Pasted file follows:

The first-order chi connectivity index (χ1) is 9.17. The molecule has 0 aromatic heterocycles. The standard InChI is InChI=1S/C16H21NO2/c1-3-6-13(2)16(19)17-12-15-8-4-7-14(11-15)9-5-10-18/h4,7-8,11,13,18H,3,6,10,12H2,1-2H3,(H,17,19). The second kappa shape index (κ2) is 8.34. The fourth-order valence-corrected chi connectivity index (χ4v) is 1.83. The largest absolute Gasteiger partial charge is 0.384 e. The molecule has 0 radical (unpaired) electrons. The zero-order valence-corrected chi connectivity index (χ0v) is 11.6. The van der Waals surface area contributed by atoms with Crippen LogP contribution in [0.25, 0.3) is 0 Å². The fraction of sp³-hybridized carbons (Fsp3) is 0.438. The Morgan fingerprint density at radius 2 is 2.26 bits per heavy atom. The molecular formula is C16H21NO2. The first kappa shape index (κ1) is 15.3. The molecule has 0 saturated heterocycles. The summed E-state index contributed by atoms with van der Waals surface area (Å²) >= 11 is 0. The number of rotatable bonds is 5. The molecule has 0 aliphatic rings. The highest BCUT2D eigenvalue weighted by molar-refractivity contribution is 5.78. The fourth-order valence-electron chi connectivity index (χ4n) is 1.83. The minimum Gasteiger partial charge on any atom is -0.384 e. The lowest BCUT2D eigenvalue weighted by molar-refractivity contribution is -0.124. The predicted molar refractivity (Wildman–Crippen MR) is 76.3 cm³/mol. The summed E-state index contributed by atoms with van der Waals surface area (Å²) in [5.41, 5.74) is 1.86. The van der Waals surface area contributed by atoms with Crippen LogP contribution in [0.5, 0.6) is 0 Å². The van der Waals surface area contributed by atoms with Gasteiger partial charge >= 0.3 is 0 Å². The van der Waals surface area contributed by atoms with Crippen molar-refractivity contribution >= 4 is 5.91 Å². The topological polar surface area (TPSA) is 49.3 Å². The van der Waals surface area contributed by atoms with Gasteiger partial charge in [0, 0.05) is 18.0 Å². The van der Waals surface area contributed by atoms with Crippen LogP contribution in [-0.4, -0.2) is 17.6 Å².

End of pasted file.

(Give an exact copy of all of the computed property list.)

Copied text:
The first-order chi connectivity index (χ1) is 9.17. The molecule has 0 aromatic heterocycles. The standard InChI is InChI=1S/C16H21NO2/c1-3-6-13(2)16(19)17-12-15-8-4-7-14(11-15)9-5-10-18/h4,7-8,11,13,18H,3,6,10,12H2,1-2H3,(H,17,19). The second kappa shape index (κ2) is 8.34. The fourth-order valence-corrected chi connectivity index (χ4v) is 1.83. The largest absolute Gasteiger partial charge is 0.384 e. The molecule has 0 radical (unpaired) electrons. The zero-order valence-corrected chi connectivity index (χ0v) is 11.6. The van der Waals surface area contributed by atoms with Crippen LogP contribution in [0.25, 0.3) is 0 Å². The fraction of sp³-hybridized carbons (Fsp3) is 0.438. The Morgan fingerprint density at radius 2 is 2.26 bits per heavy atom. The molecular formula is C16H21NO2. The first kappa shape index (κ1) is 15.3. The molecule has 0 saturated heterocycles. The summed E-state index contributed by atoms with van der Waals surface area (Å²) >= 11 is 0. The number of rotatable bonds is 5. The molecule has 0 aliphatic rings. The highest BCUT2D eigenvalue weighted by molar-refractivity contribution is 5.78. The fourth-order valence-electron chi connectivity index (χ4n) is 1.83. The minimum Gasteiger partial charge on any atom is -0.384 e. The lowest BCUT2D eigenvalue weighted by molar-refractivity contribution is -0.124. The predicted molar refractivity (Wildman–Crippen MR) is 76.3 cm³/mol. The summed E-state index contributed by atoms with van der Waals surface area (Å²) in [5.41, 5.74) is 1.86. The van der Waals surface area contributed by atoms with Crippen LogP contribution in [0.5, 0.6) is 0 Å². The van der Waals surface area contributed by atoms with Gasteiger partial charge >= 0.3 is 0 Å². The van der Waals surface area contributed by atoms with Crippen molar-refractivity contribution >= 4 is 5.91 Å². The topological polar surface area (TPSA) is 49.3 Å². The van der Waals surface area contributed by atoms with Gasteiger partial charge in [0, 0.05) is 18.0 Å². The van der Waals surface area contributed by atoms with Crippen LogP contribution in [-0.4, -0.2) is 17.6 Å².